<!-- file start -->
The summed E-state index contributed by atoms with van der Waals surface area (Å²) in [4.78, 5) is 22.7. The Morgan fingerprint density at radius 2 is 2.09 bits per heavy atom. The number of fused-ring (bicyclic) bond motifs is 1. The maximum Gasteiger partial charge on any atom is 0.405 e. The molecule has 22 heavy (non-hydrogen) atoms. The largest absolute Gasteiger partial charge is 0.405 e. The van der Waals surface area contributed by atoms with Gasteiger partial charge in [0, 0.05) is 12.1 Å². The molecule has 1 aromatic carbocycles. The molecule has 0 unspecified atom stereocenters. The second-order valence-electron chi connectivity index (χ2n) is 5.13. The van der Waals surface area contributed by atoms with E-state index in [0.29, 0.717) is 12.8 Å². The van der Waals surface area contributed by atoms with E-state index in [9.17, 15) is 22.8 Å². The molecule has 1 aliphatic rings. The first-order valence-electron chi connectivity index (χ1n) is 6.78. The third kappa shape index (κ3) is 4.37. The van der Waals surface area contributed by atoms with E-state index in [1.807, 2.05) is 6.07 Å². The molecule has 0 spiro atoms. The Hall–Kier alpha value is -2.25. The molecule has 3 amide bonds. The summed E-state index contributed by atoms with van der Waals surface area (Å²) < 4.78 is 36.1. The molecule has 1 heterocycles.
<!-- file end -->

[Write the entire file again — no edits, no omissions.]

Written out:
The summed E-state index contributed by atoms with van der Waals surface area (Å²) in [4.78, 5) is 22.7. The Morgan fingerprint density at radius 2 is 2.09 bits per heavy atom. The number of fused-ring (bicyclic) bond motifs is 1. The maximum Gasteiger partial charge on any atom is 0.405 e. The molecule has 22 heavy (non-hydrogen) atoms. The largest absolute Gasteiger partial charge is 0.405 e. The van der Waals surface area contributed by atoms with Gasteiger partial charge in [0, 0.05) is 12.1 Å². The molecule has 1 aromatic carbocycles. The molecule has 0 unspecified atom stereocenters. The second-order valence-electron chi connectivity index (χ2n) is 5.13. The van der Waals surface area contributed by atoms with E-state index in [0.29, 0.717) is 12.8 Å². The van der Waals surface area contributed by atoms with E-state index in [9.17, 15) is 22.8 Å². The molecule has 1 aliphatic rings. The first-order valence-electron chi connectivity index (χ1n) is 6.78. The third kappa shape index (κ3) is 4.37. The van der Waals surface area contributed by atoms with E-state index in [1.807, 2.05) is 6.07 Å². The molecule has 0 spiro atoms. The Hall–Kier alpha value is -2.25. The molecule has 3 amide bonds. The summed E-state index contributed by atoms with van der Waals surface area (Å²) < 4.78 is 36.1. The molecule has 1 heterocycles.